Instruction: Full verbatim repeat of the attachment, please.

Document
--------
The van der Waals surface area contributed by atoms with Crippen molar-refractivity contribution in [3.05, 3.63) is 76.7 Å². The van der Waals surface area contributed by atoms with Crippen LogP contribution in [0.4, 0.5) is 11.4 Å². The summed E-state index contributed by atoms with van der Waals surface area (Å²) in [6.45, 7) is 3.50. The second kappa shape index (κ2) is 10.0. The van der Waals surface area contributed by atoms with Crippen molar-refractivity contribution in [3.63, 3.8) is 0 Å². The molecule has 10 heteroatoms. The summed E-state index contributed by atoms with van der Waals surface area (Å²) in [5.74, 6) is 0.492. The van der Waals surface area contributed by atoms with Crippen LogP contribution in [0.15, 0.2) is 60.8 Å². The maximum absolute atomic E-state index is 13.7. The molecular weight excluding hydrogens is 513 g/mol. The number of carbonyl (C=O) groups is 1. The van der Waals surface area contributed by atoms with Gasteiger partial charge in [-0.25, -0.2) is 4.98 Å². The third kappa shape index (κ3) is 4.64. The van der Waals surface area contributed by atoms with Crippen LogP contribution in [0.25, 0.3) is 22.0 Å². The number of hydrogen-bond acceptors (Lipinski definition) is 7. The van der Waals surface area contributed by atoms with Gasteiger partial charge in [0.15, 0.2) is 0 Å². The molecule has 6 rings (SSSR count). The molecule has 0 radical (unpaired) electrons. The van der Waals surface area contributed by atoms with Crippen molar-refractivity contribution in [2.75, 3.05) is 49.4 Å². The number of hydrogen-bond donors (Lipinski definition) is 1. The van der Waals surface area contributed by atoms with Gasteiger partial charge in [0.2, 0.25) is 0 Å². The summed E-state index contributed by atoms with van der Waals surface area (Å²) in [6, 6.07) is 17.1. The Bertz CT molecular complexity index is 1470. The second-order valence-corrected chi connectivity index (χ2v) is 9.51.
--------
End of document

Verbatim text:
The van der Waals surface area contributed by atoms with Crippen molar-refractivity contribution in [3.05, 3.63) is 76.7 Å². The van der Waals surface area contributed by atoms with Crippen LogP contribution in [0.4, 0.5) is 11.4 Å². The summed E-state index contributed by atoms with van der Waals surface area (Å²) in [6.45, 7) is 3.50. The second kappa shape index (κ2) is 10.0. The van der Waals surface area contributed by atoms with Crippen molar-refractivity contribution in [3.63, 3.8) is 0 Å². The molecule has 10 heteroatoms. The summed E-state index contributed by atoms with van der Waals surface area (Å²) in [5.74, 6) is 0.492. The van der Waals surface area contributed by atoms with Crippen LogP contribution in [0.15, 0.2) is 60.8 Å². The maximum absolute atomic E-state index is 13.7. The molecular weight excluding hydrogens is 513 g/mol. The number of carbonyl (C=O) groups is 1. The van der Waals surface area contributed by atoms with Gasteiger partial charge in [-0.25, -0.2) is 4.98 Å². The third kappa shape index (κ3) is 4.64. The van der Waals surface area contributed by atoms with Crippen LogP contribution in [0.25, 0.3) is 22.0 Å². The number of hydrogen-bond acceptors (Lipinski definition) is 7. The van der Waals surface area contributed by atoms with Gasteiger partial charge in [0.15, 0.2) is 0 Å². The molecule has 6 rings (SSSR count). The molecule has 0 radical (unpaired) electrons. The van der Waals surface area contributed by atoms with Crippen molar-refractivity contribution in [2.75, 3.05) is 49.4 Å². The number of hydrogen-bond donors (Lipinski definition) is 1. The van der Waals surface area contributed by atoms with Gasteiger partial charge in [0.2, 0.25) is 0 Å². The summed E-state index contributed by atoms with van der Waals surface area (Å²) in [6, 6.07) is 17.1. The Bertz CT molecular complexity index is 1470. The second-order valence-corrected chi connectivity index (χ2v) is 9.51.